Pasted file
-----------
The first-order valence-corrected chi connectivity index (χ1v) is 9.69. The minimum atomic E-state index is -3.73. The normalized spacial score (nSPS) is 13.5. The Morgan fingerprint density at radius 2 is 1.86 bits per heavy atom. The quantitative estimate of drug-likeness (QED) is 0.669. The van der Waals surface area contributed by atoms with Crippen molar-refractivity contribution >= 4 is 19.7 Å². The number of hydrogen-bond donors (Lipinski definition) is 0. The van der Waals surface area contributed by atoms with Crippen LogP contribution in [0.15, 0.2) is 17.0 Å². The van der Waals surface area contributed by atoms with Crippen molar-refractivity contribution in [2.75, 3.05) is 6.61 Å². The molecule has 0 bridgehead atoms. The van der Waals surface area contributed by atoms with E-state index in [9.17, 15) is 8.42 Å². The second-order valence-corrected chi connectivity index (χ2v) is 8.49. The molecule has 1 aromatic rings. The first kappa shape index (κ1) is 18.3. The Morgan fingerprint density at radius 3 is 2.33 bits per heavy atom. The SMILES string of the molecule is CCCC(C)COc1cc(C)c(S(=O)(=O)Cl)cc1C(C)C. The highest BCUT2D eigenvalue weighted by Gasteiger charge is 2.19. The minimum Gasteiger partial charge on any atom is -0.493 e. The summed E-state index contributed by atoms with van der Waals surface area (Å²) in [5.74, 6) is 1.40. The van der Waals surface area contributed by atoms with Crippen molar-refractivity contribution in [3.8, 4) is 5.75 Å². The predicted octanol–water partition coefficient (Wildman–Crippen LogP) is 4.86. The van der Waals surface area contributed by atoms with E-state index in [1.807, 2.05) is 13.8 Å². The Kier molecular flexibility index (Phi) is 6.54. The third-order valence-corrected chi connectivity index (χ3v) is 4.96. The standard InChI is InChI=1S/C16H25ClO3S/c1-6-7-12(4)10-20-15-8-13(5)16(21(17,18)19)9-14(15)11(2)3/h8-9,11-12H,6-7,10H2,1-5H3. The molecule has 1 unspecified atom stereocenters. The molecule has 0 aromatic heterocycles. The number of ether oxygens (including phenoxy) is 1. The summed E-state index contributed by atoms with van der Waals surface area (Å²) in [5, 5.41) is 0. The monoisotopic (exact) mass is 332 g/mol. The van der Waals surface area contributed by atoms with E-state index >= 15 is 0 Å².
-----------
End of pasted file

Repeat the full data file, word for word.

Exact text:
The first-order valence-corrected chi connectivity index (χ1v) is 9.69. The minimum atomic E-state index is -3.73. The normalized spacial score (nSPS) is 13.5. The Morgan fingerprint density at radius 2 is 1.86 bits per heavy atom. The quantitative estimate of drug-likeness (QED) is 0.669. The van der Waals surface area contributed by atoms with Crippen molar-refractivity contribution >= 4 is 19.7 Å². The number of hydrogen-bond donors (Lipinski definition) is 0. The van der Waals surface area contributed by atoms with Crippen LogP contribution in [0.15, 0.2) is 17.0 Å². The van der Waals surface area contributed by atoms with Crippen molar-refractivity contribution in [2.75, 3.05) is 6.61 Å². The molecule has 0 bridgehead atoms. The van der Waals surface area contributed by atoms with E-state index in [9.17, 15) is 8.42 Å². The second-order valence-corrected chi connectivity index (χ2v) is 8.49. The molecule has 1 aromatic rings. The first kappa shape index (κ1) is 18.3. The Morgan fingerprint density at radius 3 is 2.33 bits per heavy atom. The SMILES string of the molecule is CCCC(C)COc1cc(C)c(S(=O)(=O)Cl)cc1C(C)C. The highest BCUT2D eigenvalue weighted by Gasteiger charge is 2.19. The minimum Gasteiger partial charge on any atom is -0.493 e. The summed E-state index contributed by atoms with van der Waals surface area (Å²) in [5.74, 6) is 1.40. The van der Waals surface area contributed by atoms with Crippen molar-refractivity contribution in [3.8, 4) is 5.75 Å². The predicted octanol–water partition coefficient (Wildman–Crippen LogP) is 4.86. The van der Waals surface area contributed by atoms with E-state index in [1.807, 2.05) is 13.8 Å². The Kier molecular flexibility index (Phi) is 6.54. The third-order valence-corrected chi connectivity index (χ3v) is 4.96. The standard InChI is InChI=1S/C16H25ClO3S/c1-6-7-12(4)10-20-15-8-13(5)16(21(17,18)19)9-14(15)11(2)3/h8-9,11-12H,6-7,10H2,1-5H3. The molecule has 1 unspecified atom stereocenters. The molecule has 0 aromatic heterocycles. The number of ether oxygens (including phenoxy) is 1. The summed E-state index contributed by atoms with van der Waals surface area (Å²) in [5, 5.41) is 0. The monoisotopic (exact) mass is 332 g/mol. The van der Waals surface area contributed by atoms with E-state index >= 15 is 0 Å².